Dirk Vander Kooij Invents Machines to Craft His Furniture Designs

“I always imagined myself as more of a maker than a designer,” Dirk Vander Kooij says, which makes it clear why invention is such a driving force behind his distinctive designs. Based in Amsterdam, Vander Kooij operates what might now fit the traditional mold of ‘design studio,’ but he began his career more as a craftsman, seeking out ways to play with materials and reimagine products in unique ways. “I’ve been working with wood since I was ten-ish—making practical furniture for the parents of friends,” he recalls. “I switched to recycled plastic during college, when it became clear that the commercial reality of woodworking involves a lot of medium-density fiberboard and chipboard. I couldn’t handle that!” That restriction forced Vander Kooij to get creative and suddenly he found that his passion for craft could only be sustained through innovation. “Recycled plastic is strong and tactile, though not at first sight. In order to use plastic like solid wood I had to get inventive,” he explains. “The material demanded an entirely new set of tools and absolutely no inherited knowledge. It was my Wild West!”

The result is design that’s deeply informed by the technology used to create it, which is itself created by Vander Kooij in order to produce specific designs. “I design around technology—or a lack thereof!” he says. “The machines I make are imperfect and with these limitations comes a set vocabulary of shapes, textures, and sizes.” From robotics to three-dimensional printing, technology has been at the core of Vander Kooij’s practice, existing in symbiosis with the objects themselves. “The forms we produce are dictated by my self-made robots, which is the fun of it,” he says. “Plastic needs really loyal, specialized processes—it’s fussy and fucks up woodworking equipment! In this sense, I can’t separate my material from the process. They don’t make sense without each other.”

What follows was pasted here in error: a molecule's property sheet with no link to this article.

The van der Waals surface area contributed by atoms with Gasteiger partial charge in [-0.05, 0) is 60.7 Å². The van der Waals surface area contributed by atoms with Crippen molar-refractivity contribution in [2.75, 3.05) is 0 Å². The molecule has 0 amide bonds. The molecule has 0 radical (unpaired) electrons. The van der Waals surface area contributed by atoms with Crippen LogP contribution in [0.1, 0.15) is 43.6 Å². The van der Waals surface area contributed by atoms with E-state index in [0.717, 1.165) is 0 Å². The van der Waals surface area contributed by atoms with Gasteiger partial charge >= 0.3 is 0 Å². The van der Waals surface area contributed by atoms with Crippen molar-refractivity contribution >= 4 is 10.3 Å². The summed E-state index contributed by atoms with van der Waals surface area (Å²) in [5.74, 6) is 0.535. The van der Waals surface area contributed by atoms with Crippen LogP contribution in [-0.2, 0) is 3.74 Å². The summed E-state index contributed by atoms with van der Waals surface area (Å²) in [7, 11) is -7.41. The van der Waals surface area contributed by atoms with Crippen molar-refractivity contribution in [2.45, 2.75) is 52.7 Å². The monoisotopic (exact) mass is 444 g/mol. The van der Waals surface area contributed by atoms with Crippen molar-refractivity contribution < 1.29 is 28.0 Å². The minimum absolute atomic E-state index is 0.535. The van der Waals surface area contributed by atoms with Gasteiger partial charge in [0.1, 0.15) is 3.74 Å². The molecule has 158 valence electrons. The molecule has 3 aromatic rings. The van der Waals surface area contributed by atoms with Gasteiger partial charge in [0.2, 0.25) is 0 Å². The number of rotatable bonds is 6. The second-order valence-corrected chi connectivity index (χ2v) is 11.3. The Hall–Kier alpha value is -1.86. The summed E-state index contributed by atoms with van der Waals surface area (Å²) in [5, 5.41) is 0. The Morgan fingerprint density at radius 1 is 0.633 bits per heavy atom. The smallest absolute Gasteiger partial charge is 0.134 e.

The most famous of Vander Kooij’s pieces is the Endless Chair, which won him a Dutch Design Award in 2011. He created a robot designed to use a single string of plastic (sourced from old refrigerators) to weave a chair, a process he would test and refine endlessly. “I’m always the most critical in the early developmental stages of a product or process. In that stage, I’m looking for a singular, ultimate solution to the challenge posed. After that I get a bit lazy,” he admits, and while he’s created variations of the original design, he’s most interested in starting with fresh concepts. “The Endless Chair was a hard-fought battle, but everything in that series that came later was less satisfying. Give me blank slates!”

For someone who is creating products that have made it into museum displays—and which have been almost entirely made from recycled plastics even before the word ‘sustainability’ became part of our daily lexicon—he brings levity to his approach, which reflects in the products themselves. From the slight bend in the Chubby Chair to the pop of colors on the Menhir Bench, to the curves in his Snowmen Speaker Set, there’s an inherent joy in the way his pieces sit in a space, bringing charm to the contemporary æsthetic. “I’m always looking for playful answers to the challenges posed by our machines—I think it’s the only way to stay sane!” he says. “We are an entirely self-producing studio, which brings its own set of joys and frustrations. I believe strongly in playing, primarily as a way to stay fresh and motivated. Occasionally we do strike lucky—though everything starts by messing with the settings on a robot (often at eleven PM, after four or so beers…).”

For more information, please visit DirkVanderKooij.com.

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